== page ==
I have seriously mixed feelings about the current conflict engulfing our public universities.
On a purely human level, I sympathize with the protesters. The current wages for University professors in our public system are insulting to say the least. University budgets have been practically frozen since the Revolution took hold, and violence on campus is a fact of life.
And yet, while I defend their right to march and protest, deep down everyone knows it’s not the government’s fault.
It’s the model that is not working.
Venezuela decided long ago that its public universities would be free of charge. We chose, in the midst of our oil-boom-distorted view of the world, that we could afford to pay for the tuition of everyone who wanted to go to college. Ta’barato, dame cuatro (universidades). Hugo Chávez only compounded this illusion by irresponsibly creating more and more free universities, thereby increasing the pressure to continue these subsidies ad infinitum.
Now that our population has doubled, our oil income has stagnated, and we want to continue paying for everyone’s gas tanks, we find that, lo and behold, we don’t have enough money for university education!
Much ink has been spilled on this topic. Public universities are deeply inefficient, and they (mostly) benefit the middle and upper classes. Every Venezuelan dentist we meet working overseas, every USB engineer we see drilling for oil in Qatar, and every UCV economist working for a multilateral institution are a walking, talking advertisement of money that was not well spent.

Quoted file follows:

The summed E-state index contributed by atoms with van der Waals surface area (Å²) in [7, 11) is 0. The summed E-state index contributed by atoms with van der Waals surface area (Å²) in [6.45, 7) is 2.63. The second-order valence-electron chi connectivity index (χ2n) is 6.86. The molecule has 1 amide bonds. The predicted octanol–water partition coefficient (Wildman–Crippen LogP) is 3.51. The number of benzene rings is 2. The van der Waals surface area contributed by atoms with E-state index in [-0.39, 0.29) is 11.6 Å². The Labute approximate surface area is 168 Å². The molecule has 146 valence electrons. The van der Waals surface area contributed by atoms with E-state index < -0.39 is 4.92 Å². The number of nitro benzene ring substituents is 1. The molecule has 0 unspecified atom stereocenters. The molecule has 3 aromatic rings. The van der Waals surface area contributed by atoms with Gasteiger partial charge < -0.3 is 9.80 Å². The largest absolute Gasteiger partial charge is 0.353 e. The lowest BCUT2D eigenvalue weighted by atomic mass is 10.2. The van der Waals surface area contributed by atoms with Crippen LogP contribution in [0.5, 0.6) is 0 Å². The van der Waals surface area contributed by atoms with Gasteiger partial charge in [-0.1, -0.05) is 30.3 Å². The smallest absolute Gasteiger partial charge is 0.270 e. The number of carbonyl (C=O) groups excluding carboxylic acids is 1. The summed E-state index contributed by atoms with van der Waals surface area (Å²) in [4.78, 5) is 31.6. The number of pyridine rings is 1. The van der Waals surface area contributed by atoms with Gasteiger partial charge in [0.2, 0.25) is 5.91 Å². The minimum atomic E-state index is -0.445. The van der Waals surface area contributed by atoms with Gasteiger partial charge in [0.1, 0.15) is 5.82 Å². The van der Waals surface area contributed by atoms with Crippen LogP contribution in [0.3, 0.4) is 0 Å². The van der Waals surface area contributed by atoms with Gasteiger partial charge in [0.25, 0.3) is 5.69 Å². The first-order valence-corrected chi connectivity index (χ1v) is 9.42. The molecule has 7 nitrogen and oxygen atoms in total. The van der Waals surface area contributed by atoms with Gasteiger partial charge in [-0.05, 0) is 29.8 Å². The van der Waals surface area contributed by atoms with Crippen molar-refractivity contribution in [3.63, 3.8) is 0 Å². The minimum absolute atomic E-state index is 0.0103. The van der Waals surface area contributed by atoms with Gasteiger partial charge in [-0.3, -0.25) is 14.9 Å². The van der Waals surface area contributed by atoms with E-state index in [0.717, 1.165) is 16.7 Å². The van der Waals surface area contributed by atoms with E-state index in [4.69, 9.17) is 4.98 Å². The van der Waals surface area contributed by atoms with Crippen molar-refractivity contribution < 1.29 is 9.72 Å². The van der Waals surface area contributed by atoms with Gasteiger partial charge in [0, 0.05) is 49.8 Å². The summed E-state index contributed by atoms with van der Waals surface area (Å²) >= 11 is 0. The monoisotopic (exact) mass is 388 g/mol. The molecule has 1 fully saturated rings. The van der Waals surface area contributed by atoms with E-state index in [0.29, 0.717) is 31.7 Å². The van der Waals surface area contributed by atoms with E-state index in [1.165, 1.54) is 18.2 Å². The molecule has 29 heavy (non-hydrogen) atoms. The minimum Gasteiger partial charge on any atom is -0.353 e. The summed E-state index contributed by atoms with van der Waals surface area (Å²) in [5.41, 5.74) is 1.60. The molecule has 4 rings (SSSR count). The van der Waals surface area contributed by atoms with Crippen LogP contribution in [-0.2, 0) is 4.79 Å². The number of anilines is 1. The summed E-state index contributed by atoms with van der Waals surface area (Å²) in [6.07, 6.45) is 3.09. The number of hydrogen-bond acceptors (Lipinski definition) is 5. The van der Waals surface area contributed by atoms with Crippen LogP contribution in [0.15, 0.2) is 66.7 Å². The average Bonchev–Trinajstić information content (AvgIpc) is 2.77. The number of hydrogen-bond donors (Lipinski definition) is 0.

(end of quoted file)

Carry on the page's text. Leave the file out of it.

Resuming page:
I know this may irk some of you, but think about it: we are taking money from each and every Venezuelan (in theory, the owners of the oil we drill) to hand it out to people who can afford to pay their own way.
As if this wasn’t crazy enough, we also limit private education. Our private universities are constantly cash-strapped because the government regulates their tuition costs as well.
Regulation of private universities represents an assault on academic and economic freedoms, and it makes absolutely no sense. The government is basically putting itself in the middle of a transaction between an organization and its customers, and it’s doing so uninvited. It’s a race to the bottom, and this is preventing our universities from taking off.
The solution is to move away from this system where the supply of higher education is subsidized to a system where we subsidize demand. In other words, make everyone pay their fair share of their university education, and if there are people who gain admission and can’t afford it, subsidize them.
Blanket subsidies leave everyone in the cold, because the blanket ain’t big enough.
The world learned this lesson long ago. Even in Communist, Maoist China universties are expensive – tuition at Beijing’s Tsinghua University, for example, runs at about 10,000 USD per year. Imagine what Simón Bolívar University would do if it could charge 10,000 USD per student. ¡Hagámonos los chinos!
So yes, let’s take to the streets and protest, but let’s not kid ourselves. This is a recurrent problem and it’s bound to rear its head again and again.
Unless we tackle the underlying model of how we finance university education, we will continue seeing professors marching and students sewing their lips shut. Their place is in the classroom and in the research lab.